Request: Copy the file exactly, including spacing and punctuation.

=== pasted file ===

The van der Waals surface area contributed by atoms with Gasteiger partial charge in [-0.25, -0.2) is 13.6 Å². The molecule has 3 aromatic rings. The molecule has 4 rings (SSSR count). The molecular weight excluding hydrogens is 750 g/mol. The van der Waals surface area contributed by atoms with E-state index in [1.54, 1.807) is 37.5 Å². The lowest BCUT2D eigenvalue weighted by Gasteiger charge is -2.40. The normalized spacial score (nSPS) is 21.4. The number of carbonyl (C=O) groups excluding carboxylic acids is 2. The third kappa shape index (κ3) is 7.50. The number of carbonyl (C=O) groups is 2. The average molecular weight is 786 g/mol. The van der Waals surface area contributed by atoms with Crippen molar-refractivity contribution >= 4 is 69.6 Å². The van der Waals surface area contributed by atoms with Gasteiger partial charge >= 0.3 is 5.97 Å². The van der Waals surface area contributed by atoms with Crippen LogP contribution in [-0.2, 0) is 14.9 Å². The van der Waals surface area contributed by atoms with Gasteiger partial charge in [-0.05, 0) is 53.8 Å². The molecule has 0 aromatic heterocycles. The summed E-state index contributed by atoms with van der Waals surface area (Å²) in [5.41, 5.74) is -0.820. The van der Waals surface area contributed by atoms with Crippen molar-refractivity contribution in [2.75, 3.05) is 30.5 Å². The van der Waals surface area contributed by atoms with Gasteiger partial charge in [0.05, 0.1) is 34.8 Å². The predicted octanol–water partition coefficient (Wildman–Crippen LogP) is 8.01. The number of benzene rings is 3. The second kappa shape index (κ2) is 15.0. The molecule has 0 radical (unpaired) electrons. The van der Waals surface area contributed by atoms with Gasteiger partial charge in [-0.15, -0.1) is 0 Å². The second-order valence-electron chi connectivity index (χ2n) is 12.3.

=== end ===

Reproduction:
The van der Waals surface area contributed by atoms with Gasteiger partial charge in [-0.25, -0.2) is 13.6 Å². The molecule has 3 aromatic rings. The molecule has 4 rings (SSSR count). The molecular weight excluding hydrogens is 750 g/mol. The van der Waals surface area contributed by atoms with E-state index in [1.54, 1.807) is 37.5 Å². The lowest BCUT2D eigenvalue weighted by Gasteiger charge is -2.40. The normalized spacial score (nSPS) is 21.4. The number of carbonyl (C=O) groups excluding carboxylic acids is 2. The third kappa shape index (κ3) is 7.50. The number of carbonyl (C=O) groups is 2. The average molecular weight is 786 g/mol. The van der Waals surface area contributed by atoms with Crippen molar-refractivity contribution >= 4 is 69.6 Å². The van der Waals surface area contributed by atoms with Gasteiger partial charge >= 0.3 is 5.97 Å². The van der Waals surface area contributed by atoms with Crippen LogP contribution in [-0.2, 0) is 14.9 Å². The van der Waals surface area contributed by atoms with Gasteiger partial charge in [-0.05, 0) is 53.8 Å². The molecule has 0 aromatic heterocycles. The summed E-state index contributed by atoms with van der Waals surface area (Å²) in [5.41, 5.74) is -0.820. The van der Waals surface area contributed by atoms with Crippen molar-refractivity contribution in [2.75, 3.05) is 30.5 Å². The van der Waals surface area contributed by atoms with Gasteiger partial charge in [0.05, 0.1) is 34.8 Å². The predicted octanol–water partition coefficient (Wildman–Crippen LogP) is 8.01. The number of benzene rings is 3. The second kappa shape index (κ2) is 15.0. The molecule has 0 radical (unpaired) electrons. The van der Waals surface area contributed by atoms with Gasteiger partial charge in [-0.15, -0.1) is 0 Å². The second-order valence-electron chi connectivity index (χ2n) is 12.3.